Development of Chemical Tools for Imaging of Fe(II) Ions in Living Cells: A Review

Acta Histochem Cytochem. 2018 Oct 31;51(5):137-143. doi: 10.1267/ahc.18015. Epub 2018 Oct 30.


Intracellular labile iron is an iron species which is not or weakly bound to proteins and depicts an important effect on homeostatic regulation in cells. An excess or deficiency of iron can cause oxidative damage to key cellular biomolecules. The behavior and concentrations of labile iron are difficult to monitor, but the specific redox state of the Fe ions is relevant to the physiological and pathological properties that we would like to study. We have developed a series of turn-on type fluorescent probes that are highly selective to the labile Fe(II) ions, and we have tested their applications to cellular level imaging. These probes are based on N-oxide chemistry with a range of fluorophores that depict optimal performance for specific applications. Herein, I review the recent progress of our research and discuss prospects for future work to understand the relation between intracellular ion and oxidative stress.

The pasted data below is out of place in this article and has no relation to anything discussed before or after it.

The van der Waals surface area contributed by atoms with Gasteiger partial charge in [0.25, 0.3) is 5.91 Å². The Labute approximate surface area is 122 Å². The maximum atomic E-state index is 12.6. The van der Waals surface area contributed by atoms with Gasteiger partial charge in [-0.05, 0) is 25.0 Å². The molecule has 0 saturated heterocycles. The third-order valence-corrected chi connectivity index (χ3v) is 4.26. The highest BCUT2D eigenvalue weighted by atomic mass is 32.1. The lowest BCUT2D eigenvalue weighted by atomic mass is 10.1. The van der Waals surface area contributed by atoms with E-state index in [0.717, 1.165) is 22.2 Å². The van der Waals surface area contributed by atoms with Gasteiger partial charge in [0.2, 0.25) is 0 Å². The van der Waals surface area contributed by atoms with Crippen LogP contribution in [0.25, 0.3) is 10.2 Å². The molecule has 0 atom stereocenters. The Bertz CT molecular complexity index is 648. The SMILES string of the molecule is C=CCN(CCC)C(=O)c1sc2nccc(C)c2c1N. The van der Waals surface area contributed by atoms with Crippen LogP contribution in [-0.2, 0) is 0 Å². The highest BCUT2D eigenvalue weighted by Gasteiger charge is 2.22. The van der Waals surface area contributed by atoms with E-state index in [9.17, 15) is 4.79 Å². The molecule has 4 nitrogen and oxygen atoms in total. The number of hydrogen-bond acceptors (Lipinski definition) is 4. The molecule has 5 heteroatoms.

Keywords: fluorescence imaging; fluorescent probe; iron; oxidative stress.